It is recognised by the Courts in England and Wales that Grandparents play a significant role in the lives of their grandchildren and that this can be at risk when families separate.
Unfortunately, under the laws of England and Wales, Grandparents do not have automatic rights to spend time with their grandchildren and unless an agreement can be reached with all parties’ who have parental responsibility for the children, it will be necessary for an application to be made to the Court to resolve matters.
Where an agreement can be reached as to the arrangements for your grandchildren, the court adopts what is referred to as the ‘no order’ principle, i.e. the Court will not allow applications to be made to record agreements made between you. The court will only intervene where there is a breakdown in the agreement.
If you are unable to reach an agreement directly or with the assistance of a solicitor through correspondence, then you will need to give consideration to making an application to the Court to resolve matters.
The first step is to attend mediation which is a process whereby you are assisted by an independent third party (the mediator) to discuss the issues that have arisen and to try and reach a resolution which is satisfactory to all involved. Mediation can really assist parties in talking and remaining focused on what really matters to you and your family. In any event, mediation is a prerequisite prior to any Court application being made.
If matters are unable to be resolved via the mediation process, then it will be necessary for an application to be made to the Court for an order setting out the time that you are to spend with your grandchildren. This is a two-stage process as grandparents do not automatically have rights to bring an application to the Court.
The first stage is an application to the Court for permission to bring an application before the Court in respect of the arrangements for your grandchildren. The Court will consider the merits of your application and then determine whether to grant permission.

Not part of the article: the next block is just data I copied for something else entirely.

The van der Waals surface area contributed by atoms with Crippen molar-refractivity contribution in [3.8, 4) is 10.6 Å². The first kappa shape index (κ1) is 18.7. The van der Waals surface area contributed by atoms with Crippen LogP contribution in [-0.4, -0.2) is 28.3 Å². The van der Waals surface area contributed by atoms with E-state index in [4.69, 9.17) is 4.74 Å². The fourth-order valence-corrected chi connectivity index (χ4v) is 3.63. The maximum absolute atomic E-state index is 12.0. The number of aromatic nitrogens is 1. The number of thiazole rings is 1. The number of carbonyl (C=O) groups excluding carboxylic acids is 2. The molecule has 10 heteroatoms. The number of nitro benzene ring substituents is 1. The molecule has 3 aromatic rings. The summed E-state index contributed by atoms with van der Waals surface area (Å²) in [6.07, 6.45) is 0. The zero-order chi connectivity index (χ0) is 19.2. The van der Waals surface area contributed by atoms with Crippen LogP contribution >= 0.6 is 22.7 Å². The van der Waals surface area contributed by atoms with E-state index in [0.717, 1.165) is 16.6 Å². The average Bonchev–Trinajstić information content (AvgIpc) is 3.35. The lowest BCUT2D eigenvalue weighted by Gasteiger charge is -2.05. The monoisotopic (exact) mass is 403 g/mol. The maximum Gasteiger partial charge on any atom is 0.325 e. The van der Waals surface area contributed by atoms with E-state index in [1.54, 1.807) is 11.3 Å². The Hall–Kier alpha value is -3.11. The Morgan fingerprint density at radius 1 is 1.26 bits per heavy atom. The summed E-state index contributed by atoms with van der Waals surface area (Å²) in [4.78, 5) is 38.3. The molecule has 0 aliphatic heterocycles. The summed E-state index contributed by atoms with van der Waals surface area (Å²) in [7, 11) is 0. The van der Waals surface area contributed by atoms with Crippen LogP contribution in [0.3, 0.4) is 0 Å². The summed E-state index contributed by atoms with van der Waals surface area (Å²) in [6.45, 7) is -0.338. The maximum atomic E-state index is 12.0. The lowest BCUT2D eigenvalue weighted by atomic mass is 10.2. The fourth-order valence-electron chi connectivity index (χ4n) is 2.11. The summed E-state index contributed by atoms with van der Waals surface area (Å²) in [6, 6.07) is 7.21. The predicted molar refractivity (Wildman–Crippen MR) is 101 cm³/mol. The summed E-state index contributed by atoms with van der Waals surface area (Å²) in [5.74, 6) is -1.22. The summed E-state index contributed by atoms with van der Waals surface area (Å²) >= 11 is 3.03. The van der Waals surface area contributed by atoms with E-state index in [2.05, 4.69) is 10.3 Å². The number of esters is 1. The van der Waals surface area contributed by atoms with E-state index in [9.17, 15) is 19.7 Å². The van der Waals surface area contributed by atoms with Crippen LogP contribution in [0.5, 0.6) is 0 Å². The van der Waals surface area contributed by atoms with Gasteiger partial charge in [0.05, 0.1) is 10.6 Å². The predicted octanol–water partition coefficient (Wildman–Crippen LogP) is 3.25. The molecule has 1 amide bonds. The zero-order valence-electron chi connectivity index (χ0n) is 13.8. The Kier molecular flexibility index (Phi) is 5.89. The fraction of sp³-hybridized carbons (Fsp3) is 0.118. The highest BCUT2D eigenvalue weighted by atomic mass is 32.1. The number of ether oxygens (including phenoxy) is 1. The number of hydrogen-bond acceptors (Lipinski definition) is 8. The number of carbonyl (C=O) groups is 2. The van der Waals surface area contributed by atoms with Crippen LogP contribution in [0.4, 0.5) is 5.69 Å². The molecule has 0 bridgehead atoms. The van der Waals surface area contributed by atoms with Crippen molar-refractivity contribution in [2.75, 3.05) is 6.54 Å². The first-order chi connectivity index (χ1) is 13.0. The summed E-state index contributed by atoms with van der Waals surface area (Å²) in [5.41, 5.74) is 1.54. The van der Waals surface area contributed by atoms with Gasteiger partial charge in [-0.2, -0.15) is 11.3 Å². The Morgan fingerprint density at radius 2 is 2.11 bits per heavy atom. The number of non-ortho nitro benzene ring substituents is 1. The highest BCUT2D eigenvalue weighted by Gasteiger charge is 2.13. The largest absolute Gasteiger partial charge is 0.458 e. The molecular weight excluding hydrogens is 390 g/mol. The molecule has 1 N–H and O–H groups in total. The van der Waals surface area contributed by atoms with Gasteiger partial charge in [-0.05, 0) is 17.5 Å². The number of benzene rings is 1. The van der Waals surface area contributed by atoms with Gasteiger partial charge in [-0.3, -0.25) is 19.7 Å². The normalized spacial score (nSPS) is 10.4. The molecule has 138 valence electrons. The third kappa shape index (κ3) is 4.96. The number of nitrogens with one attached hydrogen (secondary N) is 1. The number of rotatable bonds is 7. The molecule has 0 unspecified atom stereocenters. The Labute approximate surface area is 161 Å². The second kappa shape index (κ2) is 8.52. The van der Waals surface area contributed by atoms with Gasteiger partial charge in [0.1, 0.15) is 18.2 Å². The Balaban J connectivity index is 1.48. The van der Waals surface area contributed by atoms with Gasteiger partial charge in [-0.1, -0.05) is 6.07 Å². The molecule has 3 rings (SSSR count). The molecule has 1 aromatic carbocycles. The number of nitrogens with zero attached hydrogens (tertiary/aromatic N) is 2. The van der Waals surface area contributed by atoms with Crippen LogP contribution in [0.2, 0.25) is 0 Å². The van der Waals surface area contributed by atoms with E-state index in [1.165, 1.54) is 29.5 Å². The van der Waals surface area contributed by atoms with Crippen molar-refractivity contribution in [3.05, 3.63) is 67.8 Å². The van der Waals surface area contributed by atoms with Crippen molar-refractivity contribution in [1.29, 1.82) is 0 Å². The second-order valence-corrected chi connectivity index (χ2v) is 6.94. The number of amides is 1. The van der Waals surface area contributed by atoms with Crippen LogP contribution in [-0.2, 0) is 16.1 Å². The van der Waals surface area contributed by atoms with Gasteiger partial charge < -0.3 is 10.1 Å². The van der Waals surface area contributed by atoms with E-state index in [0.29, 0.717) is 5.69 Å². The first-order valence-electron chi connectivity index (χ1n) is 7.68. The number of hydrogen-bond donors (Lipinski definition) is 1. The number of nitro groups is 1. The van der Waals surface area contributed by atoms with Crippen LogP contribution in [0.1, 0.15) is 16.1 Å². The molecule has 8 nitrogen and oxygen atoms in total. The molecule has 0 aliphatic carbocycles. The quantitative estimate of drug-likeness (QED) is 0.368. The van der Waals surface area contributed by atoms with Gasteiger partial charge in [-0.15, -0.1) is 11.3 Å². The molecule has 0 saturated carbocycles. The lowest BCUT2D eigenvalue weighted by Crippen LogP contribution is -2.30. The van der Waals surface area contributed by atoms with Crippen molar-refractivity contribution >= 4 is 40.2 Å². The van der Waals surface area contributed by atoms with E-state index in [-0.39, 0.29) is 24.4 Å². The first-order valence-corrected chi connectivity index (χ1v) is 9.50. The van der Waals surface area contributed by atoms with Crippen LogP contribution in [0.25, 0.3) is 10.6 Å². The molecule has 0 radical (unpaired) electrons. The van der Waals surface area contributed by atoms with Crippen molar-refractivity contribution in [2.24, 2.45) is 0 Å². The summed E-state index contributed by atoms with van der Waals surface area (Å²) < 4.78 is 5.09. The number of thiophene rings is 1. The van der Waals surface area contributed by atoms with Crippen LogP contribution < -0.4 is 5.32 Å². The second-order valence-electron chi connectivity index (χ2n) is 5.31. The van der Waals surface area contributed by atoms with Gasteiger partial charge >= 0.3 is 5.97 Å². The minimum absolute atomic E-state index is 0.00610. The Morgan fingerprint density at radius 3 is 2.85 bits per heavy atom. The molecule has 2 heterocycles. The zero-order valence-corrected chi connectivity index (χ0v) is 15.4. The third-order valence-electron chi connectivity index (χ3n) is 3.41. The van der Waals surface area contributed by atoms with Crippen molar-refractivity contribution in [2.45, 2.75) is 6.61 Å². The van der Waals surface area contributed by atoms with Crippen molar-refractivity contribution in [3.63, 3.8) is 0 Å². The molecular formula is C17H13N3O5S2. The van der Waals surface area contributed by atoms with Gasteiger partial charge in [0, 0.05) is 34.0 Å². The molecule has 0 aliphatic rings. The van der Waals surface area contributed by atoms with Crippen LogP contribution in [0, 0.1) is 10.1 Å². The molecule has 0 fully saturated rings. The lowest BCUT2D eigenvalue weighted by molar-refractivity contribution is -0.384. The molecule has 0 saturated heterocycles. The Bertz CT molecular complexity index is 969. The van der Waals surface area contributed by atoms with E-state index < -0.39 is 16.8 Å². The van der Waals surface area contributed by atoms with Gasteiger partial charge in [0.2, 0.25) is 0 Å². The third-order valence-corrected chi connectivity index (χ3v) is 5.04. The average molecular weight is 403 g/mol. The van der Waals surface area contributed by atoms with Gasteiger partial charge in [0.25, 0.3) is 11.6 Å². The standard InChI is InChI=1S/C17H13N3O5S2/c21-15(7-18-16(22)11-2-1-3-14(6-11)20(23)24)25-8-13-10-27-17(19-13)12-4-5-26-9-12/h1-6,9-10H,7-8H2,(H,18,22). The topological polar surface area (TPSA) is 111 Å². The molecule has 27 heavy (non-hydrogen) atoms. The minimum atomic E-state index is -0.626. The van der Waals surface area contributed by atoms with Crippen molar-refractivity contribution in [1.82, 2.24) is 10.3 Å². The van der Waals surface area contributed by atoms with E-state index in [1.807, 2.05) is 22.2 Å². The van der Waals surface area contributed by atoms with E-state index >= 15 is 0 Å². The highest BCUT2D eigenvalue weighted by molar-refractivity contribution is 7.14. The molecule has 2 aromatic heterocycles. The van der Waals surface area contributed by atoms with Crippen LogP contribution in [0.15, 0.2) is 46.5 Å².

Once permission has been granted by the Court, it is then open to you to make a formal application to resolve the arrangements for your grandchildren and the time that they are to spend with you.
The Court takes many factors into account; however the following four principles are given the highest priority:
- The children’s welfare is of the paramount importance – the welfare checklist is set out at Section 1(3) of the Children Act 1989.
- Any delay in sorting out the arrangements for the children is likely to prejudice the welfare of the children.
- The Court shall not make an Order unless it considers that doing so would be better for the children than making no Order at all. This is the no order principle. The Court will not make an order if the parents can agree things between themselves.
- It is presumed, unless the contrary is shown, that involvement of both parents in the life of the child concerned will further the child’s welfare.
You may wish to obtain some advice about arrangements for your grandchildren and we have family law specialists available who can provide legal advice and dispute resolution services, including family mediation and collaborative law. If you would wish to speak with one of our Family Law Specialists, please do contact our friendly team.